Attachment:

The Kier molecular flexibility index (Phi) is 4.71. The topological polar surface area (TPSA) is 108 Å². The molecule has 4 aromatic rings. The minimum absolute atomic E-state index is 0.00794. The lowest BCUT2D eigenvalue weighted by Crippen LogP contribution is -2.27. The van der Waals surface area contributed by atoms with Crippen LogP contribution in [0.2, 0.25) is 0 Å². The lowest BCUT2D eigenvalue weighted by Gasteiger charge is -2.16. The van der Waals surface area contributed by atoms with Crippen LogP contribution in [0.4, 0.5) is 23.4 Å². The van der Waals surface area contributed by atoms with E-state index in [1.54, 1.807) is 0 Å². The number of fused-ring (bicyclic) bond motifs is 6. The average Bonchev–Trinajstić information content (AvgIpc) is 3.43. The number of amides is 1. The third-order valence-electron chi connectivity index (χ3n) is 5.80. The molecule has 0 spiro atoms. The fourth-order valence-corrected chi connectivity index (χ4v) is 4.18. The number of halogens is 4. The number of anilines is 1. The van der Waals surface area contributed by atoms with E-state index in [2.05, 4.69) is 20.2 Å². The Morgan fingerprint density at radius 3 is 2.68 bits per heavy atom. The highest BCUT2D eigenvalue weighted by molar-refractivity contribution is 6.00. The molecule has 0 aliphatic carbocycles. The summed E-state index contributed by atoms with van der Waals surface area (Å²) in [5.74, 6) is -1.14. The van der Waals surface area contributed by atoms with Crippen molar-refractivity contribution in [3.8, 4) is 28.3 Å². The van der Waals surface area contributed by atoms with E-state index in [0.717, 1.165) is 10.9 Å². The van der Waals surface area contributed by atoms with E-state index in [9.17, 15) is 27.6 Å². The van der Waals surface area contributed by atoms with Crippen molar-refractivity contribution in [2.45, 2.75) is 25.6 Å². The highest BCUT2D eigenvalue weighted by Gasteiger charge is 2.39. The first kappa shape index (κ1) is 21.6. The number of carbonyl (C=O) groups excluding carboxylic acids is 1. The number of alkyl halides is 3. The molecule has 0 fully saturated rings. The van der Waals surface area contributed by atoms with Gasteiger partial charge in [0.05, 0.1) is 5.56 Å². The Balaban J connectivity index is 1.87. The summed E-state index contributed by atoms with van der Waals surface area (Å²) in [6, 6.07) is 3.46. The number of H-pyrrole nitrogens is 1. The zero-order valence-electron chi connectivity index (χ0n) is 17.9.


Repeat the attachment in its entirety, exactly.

The Kier molecular flexibility index (Phi) is 4.71. The topological polar surface area (TPSA) is 108 Å². The molecule has 4 aromatic rings. The minimum absolute atomic E-state index is 0.00794. The lowest BCUT2D eigenvalue weighted by Crippen LogP contribution is -2.27. The van der Waals surface area contributed by atoms with Crippen LogP contribution in [0.2, 0.25) is 0 Å². The lowest BCUT2D eigenvalue weighted by Gasteiger charge is -2.16. The van der Waals surface area contributed by atoms with Crippen LogP contribution in [0.4, 0.5) is 23.4 Å². The van der Waals surface area contributed by atoms with E-state index in [1.54, 1.807) is 0 Å². The number of fused-ring (bicyclic) bond motifs is 6. The average Bonchev–Trinajstić information content (AvgIpc) is 3.43. The number of amides is 1. The third-order valence-electron chi connectivity index (χ3n) is 5.80. The molecule has 0 spiro atoms. The fourth-order valence-corrected chi connectivity index (χ4v) is 4.18. The number of halogens is 4. The number of anilines is 1. The van der Waals surface area contributed by atoms with E-state index in [2.05, 4.69) is 20.2 Å². The Morgan fingerprint density at radius 3 is 2.68 bits per heavy atom. The highest BCUT2D eigenvalue weighted by molar-refractivity contribution is 6.00. The molecule has 0 aliphatic carbocycles. The summed E-state index contributed by atoms with van der Waals surface area (Å²) in [5.74, 6) is -1.14. The van der Waals surface area contributed by atoms with Crippen molar-refractivity contribution in [3.8, 4) is 28.3 Å². The van der Waals surface area contributed by atoms with E-state index in [0.717, 1.165) is 10.9 Å². The van der Waals surface area contributed by atoms with E-state index in [9.17, 15) is 27.6 Å². The van der Waals surface area contributed by atoms with Crippen molar-refractivity contribution in [2.45, 2.75) is 25.6 Å². The highest BCUT2D eigenvalue weighted by Gasteiger charge is 2.39. The first kappa shape index (κ1) is 21.6. The number of carbonyl (C=O) groups excluding carboxylic acids is 1. The number of alkyl halides is 3. The molecule has 0 fully saturated rings. The van der Waals surface area contributed by atoms with Gasteiger partial charge in [0.05, 0.1) is 5.56 Å². The Balaban J connectivity index is 1.87. The summed E-state index contributed by atoms with van der Waals surface area (Å²) in [6, 6.07) is 3.46. The number of H-pyrrole nitrogens is 1. The zero-order valence-electron chi connectivity index (χ0n) is 17.9.